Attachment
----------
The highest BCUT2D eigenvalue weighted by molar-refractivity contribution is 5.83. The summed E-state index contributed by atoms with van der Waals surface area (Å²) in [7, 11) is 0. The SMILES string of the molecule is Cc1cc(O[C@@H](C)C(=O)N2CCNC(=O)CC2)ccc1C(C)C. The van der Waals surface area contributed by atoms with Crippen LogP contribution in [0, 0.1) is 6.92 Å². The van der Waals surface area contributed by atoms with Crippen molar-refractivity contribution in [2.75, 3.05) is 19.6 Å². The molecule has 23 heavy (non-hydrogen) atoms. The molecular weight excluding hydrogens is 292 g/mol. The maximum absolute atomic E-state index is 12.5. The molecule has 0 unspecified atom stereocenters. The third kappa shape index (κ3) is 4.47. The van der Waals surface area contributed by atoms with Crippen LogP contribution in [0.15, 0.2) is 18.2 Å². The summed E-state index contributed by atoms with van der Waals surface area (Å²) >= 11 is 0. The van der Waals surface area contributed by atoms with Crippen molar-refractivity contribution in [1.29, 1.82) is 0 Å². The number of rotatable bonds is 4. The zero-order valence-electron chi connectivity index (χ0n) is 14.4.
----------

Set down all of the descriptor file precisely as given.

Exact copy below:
The highest BCUT2D eigenvalue weighted by molar-refractivity contribution is 5.83. The summed E-state index contributed by atoms with van der Waals surface area (Å²) in [7, 11) is 0. The SMILES string of the molecule is Cc1cc(O[C@@H](C)C(=O)N2CCNC(=O)CC2)ccc1C(C)C. The van der Waals surface area contributed by atoms with Crippen LogP contribution in [0, 0.1) is 6.92 Å². The van der Waals surface area contributed by atoms with Crippen molar-refractivity contribution in [2.75, 3.05) is 19.6 Å². The molecule has 23 heavy (non-hydrogen) atoms. The molecular weight excluding hydrogens is 292 g/mol. The maximum absolute atomic E-state index is 12.5. The molecule has 0 unspecified atom stereocenters. The third kappa shape index (κ3) is 4.47. The van der Waals surface area contributed by atoms with Crippen LogP contribution in [0.15, 0.2) is 18.2 Å². The summed E-state index contributed by atoms with van der Waals surface area (Å²) >= 11 is 0. The van der Waals surface area contributed by atoms with Crippen molar-refractivity contribution in [1.29, 1.82) is 0 Å². The number of rotatable bonds is 4. The zero-order valence-electron chi connectivity index (χ0n) is 14.4.